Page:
The current vehicle is just a canister with trailing fins, very simple, and dangerous, made from straws and cardboard. It is not designed to take payload. Having center of pressure approximentally 7-8 rocket diameters behind center of gravity, it has proven stable even at low speeds. Which is nice, science i do not want it to go astray if Parker is right about the acceleration of these things... I am concidering a simple recovery system, perhaps a helicopter recovery (you know like paper-and pin choppers) or a chute. Most likley however is that I will never see it again.
I have manifactured a ridicolously simple accelerometer from a couple of ballpoint pens. The principe is to have a wheight pulling a spring and a small piece of pencil led record the peak load on a paper. This equipment will require a working recovery system, most likley time-controlled. I will use the following one or two rockets to develop such technology, before I launch the accelerometer, or some other payload.

Oh lord how I love rocket science... :biggrin:
Cheers fellows.
  • #18
If you have a way to contain the CO2 after puncturing it (or performing the puncture mid ascent), you could just do a 'fire-in-the-hole' staging method. Take a look at the interstage "fairing" on the Soviet N-1 Since yours is made from straws, you could have the first stage with vertical straws and the 2nd with toothpicks (or similar). Basically, have the upper stage merely sitting on the lower stage with no hard point connections.

Fire off the upper stage when the lower stage is nearly depleted (or out), and basically blow off the lower stage.
  • #19
My paint file is too large to file on the forum, would you like me to email it to you? It isn't anything special...

It's just the very basic construction of my first rockets...


  • #20
If you could post a link to any video that you have when you fly it, I think that all of us would love to see it.
  • #21
Yo Parker!

You should have a private message with the information you need.

That seems to be the best approach to multi staging. The mechanism should not be that big a problem, it can be made from a ballpoint pen. Trigging it seems a bit harder, but I assume the best is to fire at once when the previous stage is empety. Perhaps an internal mass could launch the second stage? Stage one burns out, loss of thrust mean deceleration of the vehicle due to drag and the internal mass is thrown forward, science it is not affected by air resistance, and trigger the staging mechanism. Rapid ejection of canister will provide thrust as well. This will certainly be tried on later rockets.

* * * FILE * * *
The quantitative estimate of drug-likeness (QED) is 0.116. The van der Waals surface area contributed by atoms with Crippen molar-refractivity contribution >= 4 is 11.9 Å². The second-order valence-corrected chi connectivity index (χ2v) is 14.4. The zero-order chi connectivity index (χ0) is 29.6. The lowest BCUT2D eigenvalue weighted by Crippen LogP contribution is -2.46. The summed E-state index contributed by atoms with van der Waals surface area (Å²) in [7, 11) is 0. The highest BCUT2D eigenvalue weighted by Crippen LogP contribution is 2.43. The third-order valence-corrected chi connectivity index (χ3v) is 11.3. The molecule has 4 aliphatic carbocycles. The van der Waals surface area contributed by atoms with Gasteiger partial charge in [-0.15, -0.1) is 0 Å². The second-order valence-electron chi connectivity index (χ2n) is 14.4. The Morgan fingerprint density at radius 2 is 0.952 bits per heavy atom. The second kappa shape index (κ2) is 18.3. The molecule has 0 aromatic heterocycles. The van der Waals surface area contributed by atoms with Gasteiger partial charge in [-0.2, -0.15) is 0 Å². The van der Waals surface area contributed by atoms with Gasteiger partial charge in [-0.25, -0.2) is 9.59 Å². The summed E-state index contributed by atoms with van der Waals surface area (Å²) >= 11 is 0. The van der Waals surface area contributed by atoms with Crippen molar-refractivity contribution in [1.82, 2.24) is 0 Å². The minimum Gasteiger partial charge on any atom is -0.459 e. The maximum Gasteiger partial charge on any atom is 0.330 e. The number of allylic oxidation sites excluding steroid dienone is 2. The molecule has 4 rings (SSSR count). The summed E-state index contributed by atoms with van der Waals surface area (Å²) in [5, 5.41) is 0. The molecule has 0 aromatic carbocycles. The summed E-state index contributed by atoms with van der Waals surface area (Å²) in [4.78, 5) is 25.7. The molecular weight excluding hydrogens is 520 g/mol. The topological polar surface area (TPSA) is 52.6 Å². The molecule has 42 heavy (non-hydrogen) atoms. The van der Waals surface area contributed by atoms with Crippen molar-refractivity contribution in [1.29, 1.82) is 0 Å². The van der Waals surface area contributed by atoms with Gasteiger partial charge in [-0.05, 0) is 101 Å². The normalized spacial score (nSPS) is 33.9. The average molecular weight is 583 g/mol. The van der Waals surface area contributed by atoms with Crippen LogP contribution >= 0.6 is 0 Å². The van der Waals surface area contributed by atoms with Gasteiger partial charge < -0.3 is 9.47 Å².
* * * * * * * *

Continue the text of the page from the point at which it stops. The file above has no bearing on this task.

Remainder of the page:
And dude, that is one hell of a rocket... I believe they used nuclear (!) reactors to heat the propellant on early verisions...? I wonder what gouvernmet would allow that today, I mean, is it even leagal to send nuclear devices on deep space missions where the reactor is not supposed to return to Earth at all? Geez, think of the concequences of a crash or whorse a detonation in the atmosphere... :frown:

I'll try, but I do not have a camera right now. I'll try to find one before launching anything, it would provide lots of valuable information. However, all flights are canceled for now due to really really really bad weather.

And thanks to all of you for being interested and giving me ideas! (I love ideas. Problem is when I do get them, they usually arrive in hundreds at a time... )

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  • #22
Salamander, did you run numbers on the nozzle flow dynamics?

I'm curious to find out how large an expansion nozzle you can put on a high pressure cold gas thruster and still maintain positive thrust.
  • #23
Well, I just sat down and did the numbers, I focused at finding the expansion ratio where exit pressure is exactly one standard atmosphere. I do not know when my engine will stop delivering thrust.

I started off by making the following assumptions:

A canister…
1. contains exactly 0.012 kg of CO2
2. has the inner volume of 8 cm^3
3. has an inner diameter of 24 mm.

4. CO2 temprature is 34 deg. C, 3 deg. C above critical (31 deg. C) temperature (31 deg. C) to assure that the substance is in gas state. (I do not know wether these [see Enigmas post] isentropic flow relations apply to liquids, though I strongly doubt it.)
5. ambient pressure is exactly 101.3 kPa

From the above, the ideal gas law and the specific gas konstant, R=188.9, it can be found that
A: CO2 density is 1500 kg/m^3 inside the canister.
B: The absolute pressure inside the canister is 83000 kPa or approx. 82 atmospheres (as I find this unit simpler to relate to.)

According to my analysis (I just love saying that… :biggrin: ) a diverging throat section with approximentally 380 times smaller cross-sectional area than the chamber is required to accelerate CO2 to Mach 1.

I applied these numbers to my particular “chamber”, the capsule, and derived that these are the conditions at the throat:

Pressure is 48000 kPa (or approx. 47 atm.)
Temperature is 268.0 deg. K (or approx. –5 deg. C)
Density is 940 kg/m^3
Local sonic velocity, and so flow velocity, is 256.5 m/s

Given that the chamber cross-sectional area is 450 mm^2, the throat area should be something like 1.2 mm^2. This give this little engine a mass flow of stunning 0.28 kg/s.
If my numbers are correct this will make the engine produce thrust for a good 0.04 seconds, assuming constant pressure, which is not such a good idea. I could plot mass flow to pressure and mass flow or pressure to thrust, but that would be in a later essay.

Letting exit pressure be same as the ambient, that is, I adapted the optimal nozzle, I found that the maximum expansion ratio, exit area/throat area is 47, forty-seven. (Which I believe is almost, but not quite, the answer to the Great question about Life, the Universe and Everything). This would give my particular engine an exit area of 56.4 mm^2.